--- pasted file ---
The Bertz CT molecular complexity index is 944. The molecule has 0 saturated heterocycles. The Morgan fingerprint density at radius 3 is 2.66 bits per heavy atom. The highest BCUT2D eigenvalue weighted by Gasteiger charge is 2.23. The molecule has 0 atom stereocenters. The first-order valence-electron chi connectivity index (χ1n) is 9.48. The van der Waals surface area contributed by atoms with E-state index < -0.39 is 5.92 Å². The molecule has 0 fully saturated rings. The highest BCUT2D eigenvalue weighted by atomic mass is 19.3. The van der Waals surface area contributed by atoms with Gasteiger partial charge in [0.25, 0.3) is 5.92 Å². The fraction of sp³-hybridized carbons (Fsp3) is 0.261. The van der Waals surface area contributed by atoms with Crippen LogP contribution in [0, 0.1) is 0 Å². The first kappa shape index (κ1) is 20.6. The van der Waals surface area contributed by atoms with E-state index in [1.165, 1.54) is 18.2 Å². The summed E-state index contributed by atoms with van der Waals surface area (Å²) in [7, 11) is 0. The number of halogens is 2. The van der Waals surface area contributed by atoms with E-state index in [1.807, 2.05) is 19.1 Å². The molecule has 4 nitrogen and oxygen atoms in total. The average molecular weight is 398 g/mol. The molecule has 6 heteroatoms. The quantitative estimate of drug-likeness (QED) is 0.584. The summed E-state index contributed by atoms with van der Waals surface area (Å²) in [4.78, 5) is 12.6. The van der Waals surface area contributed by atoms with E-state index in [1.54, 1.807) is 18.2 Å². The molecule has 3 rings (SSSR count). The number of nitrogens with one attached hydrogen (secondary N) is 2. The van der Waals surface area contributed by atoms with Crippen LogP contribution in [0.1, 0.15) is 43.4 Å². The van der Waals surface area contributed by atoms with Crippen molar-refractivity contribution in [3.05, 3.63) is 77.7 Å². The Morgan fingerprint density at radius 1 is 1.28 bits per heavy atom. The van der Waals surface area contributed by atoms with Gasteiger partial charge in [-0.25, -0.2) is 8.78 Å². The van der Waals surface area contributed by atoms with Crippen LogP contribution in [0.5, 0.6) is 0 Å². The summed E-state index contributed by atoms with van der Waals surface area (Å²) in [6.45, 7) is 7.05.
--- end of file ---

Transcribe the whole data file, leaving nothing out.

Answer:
The Bertz CT molecular complexity index is 944. The molecule has 0 saturated heterocycles. The Morgan fingerprint density at radius 3 is 2.66 bits per heavy atom. The highest BCUT2D eigenvalue weighted by Gasteiger charge is 2.23. The molecule has 0 atom stereocenters. The first-order valence-electron chi connectivity index (χ1n) is 9.48. The van der Waals surface area contributed by atoms with E-state index < -0.39 is 5.92 Å². The molecule has 0 fully saturated rings. The highest BCUT2D eigenvalue weighted by atomic mass is 19.3. The van der Waals surface area contributed by atoms with Gasteiger partial charge in [0.25, 0.3) is 5.92 Å². The fraction of sp³-hybridized carbons (Fsp3) is 0.261. The van der Waals surface area contributed by atoms with Crippen LogP contribution in [0, 0.1) is 0 Å². The first kappa shape index (κ1) is 20.6. The van der Waals surface area contributed by atoms with E-state index in [1.165, 1.54) is 18.2 Å². The summed E-state index contributed by atoms with van der Waals surface area (Å²) in [7, 11) is 0. The number of halogens is 2. The van der Waals surface area contributed by atoms with E-state index in [1.807, 2.05) is 19.1 Å². The molecule has 4 nitrogen and oxygen atoms in total. The average molecular weight is 398 g/mol. The molecule has 6 heteroatoms. The quantitative estimate of drug-likeness (QED) is 0.584. The summed E-state index contributed by atoms with van der Waals surface area (Å²) in [4.78, 5) is 12.6. The van der Waals surface area contributed by atoms with E-state index in [1.54, 1.807) is 18.2 Å². The molecule has 3 rings (SSSR count). The number of nitrogens with one attached hydrogen (secondary N) is 2. The van der Waals surface area contributed by atoms with Crippen LogP contribution in [0.1, 0.15) is 43.4 Å². The van der Waals surface area contributed by atoms with Crippen molar-refractivity contribution in [3.05, 3.63) is 77.7 Å². The Morgan fingerprint density at radius 1 is 1.28 bits per heavy atom. The van der Waals surface area contributed by atoms with Gasteiger partial charge in [-0.25, -0.2) is 8.78 Å². The van der Waals surface area contributed by atoms with Crippen LogP contribution in [0.5, 0.6) is 0 Å². The summed E-state index contributed by atoms with van der Waals surface area (Å²) in [6.45, 7) is 7.05.